Disclaimer: My children are in their late 20s and early 30s, so I am by no means the primary target demographic for this release. But I know good music when I hear it, and consider it my responsibility to share it. For a long time, much of the music aimed at kids was cloying, treacly
Richie Mayer is a clearly a student of classic pop. His breezy melodies are irresistible. They sound jut familiar enough to invite comparisons to The Beatles and like-minded artists, but he has enough originality to make sure his music steers clear of the slavish imitation that’s often a hallmark of artists who swim in the
Hypnotic psychedelia with a deep groove is the musical stock in trade of Oakland’s Sugar Candy Mountain. Led by multi-instrumentalists Will Halsey and Ash Reiter, the group debuted with a self-released, self-titled album in 2011. Swimming in the same pool of influences that informs modern-day acts like Khruangbin, The Allah-Las and even the Brian Jonestown
One never quite knows what to expect from The Orange Peels, and within that uncertainty lies a part of the group’s charm. They certainly don’t fit neatly into any particular musical subcategory, be it power pop, art rock or anything else, but hints of those styles make themselves known within the context of individual songs.
Americana that’s more than twang. Classic camp. A blues legend. Retro-pop. Those are four of the highlights on the Asheville music calendar these coming 30 days. Artist: Jimbo Mathus Venue: The Grey Eagle (patio) Date: Friday, Oct. 8, 6 p.m. Door: $15 If you only know Jimbo Mathus from his role as leader of Squirrel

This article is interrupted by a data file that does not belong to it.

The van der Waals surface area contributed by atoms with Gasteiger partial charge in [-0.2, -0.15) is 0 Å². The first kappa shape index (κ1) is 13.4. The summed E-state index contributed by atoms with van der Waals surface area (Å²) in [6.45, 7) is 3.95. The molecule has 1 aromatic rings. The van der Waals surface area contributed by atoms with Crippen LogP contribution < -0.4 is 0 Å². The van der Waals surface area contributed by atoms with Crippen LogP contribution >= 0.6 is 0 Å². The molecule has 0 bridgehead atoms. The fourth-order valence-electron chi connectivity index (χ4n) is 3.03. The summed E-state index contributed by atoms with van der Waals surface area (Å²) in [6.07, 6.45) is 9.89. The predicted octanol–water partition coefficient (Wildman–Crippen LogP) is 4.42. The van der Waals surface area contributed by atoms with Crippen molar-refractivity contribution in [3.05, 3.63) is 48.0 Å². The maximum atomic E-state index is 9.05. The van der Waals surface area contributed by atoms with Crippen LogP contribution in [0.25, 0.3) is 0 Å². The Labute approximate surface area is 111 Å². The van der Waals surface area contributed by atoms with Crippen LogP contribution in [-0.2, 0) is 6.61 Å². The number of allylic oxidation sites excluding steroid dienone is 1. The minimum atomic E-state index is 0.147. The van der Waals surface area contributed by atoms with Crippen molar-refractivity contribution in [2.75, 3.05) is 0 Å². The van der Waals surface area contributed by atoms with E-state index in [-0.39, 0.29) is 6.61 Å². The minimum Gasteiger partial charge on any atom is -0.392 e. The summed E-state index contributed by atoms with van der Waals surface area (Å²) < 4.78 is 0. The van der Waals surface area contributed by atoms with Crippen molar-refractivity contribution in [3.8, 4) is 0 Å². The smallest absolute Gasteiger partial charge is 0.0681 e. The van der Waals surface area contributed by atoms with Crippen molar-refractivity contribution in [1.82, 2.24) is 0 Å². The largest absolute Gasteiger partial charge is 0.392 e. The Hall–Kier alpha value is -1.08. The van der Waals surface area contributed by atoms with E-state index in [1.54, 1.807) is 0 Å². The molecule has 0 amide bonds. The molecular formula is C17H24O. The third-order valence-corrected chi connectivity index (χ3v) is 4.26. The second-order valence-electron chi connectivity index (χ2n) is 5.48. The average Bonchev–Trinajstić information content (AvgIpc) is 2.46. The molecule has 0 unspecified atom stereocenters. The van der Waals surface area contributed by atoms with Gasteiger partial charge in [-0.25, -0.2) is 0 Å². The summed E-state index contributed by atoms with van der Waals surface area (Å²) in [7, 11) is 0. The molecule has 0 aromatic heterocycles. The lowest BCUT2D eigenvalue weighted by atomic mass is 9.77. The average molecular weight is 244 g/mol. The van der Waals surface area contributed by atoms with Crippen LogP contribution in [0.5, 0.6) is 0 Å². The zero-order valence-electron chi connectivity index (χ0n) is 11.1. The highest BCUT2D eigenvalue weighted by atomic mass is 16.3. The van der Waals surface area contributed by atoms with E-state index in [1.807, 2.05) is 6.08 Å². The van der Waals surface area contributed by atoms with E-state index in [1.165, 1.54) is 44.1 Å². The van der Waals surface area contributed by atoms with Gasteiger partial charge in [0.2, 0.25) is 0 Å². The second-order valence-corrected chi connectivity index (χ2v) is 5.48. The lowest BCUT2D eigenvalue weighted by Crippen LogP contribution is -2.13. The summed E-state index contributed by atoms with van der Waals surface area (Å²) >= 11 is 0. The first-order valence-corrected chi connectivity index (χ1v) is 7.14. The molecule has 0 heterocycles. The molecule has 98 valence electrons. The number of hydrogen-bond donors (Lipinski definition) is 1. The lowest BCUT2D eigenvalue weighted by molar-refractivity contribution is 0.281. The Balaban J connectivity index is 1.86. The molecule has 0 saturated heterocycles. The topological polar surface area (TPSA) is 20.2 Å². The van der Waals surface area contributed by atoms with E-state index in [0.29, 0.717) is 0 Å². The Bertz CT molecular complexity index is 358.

The Mommyheads aren’t widely known outside of New York City (and Sweden), and that’s a shame. With wit that sometimes rivals that of XTC, a melodic sense that recalls 10cc and a prolific nature (more than a dozen albums released, even while taking a decade-long hiatus), The Mommyheads are one of pop music’s undiscovered gems.
The third album from psych-pop outfit Sandy’s, Magic Mind has a shimmering, multilayered character that may evoke thoughts of Yoshimi Battles the Pink Robots-era Flaming Lips, early Crowded House and even Pet Sounds. Yet it sounds like none of those things; the third album from the Bay Area group is a fully-realized work that showcases
Lots of cool choices for live music in and around Asheville in the coming thirty days. By now, you know the drill: Most venues are requiring proof of vaccination or results of a legit test within 72 hours prior to entrance. These venues want to stay in business, and they want their patrons to stay
Continued from Part Four… As if She Trinity’s lineup changes weren’t confusing enough, the group went by at least two other names. Yorke doesn’t recall exactly why the band went for a time by the name of British Maid, but she knows that they used the name during a tour of France. “We played all
Continued from Part Three… The band had parted ways with Mickie Most by the time Thompson joined. Working with American producer Steve Rowland, She Trinity recorded a single in a West End studio with the saxophonist. The CBS single featured a cover of Gene Pitney’s “Across the Street” backed by “Over and Over Again.” It’s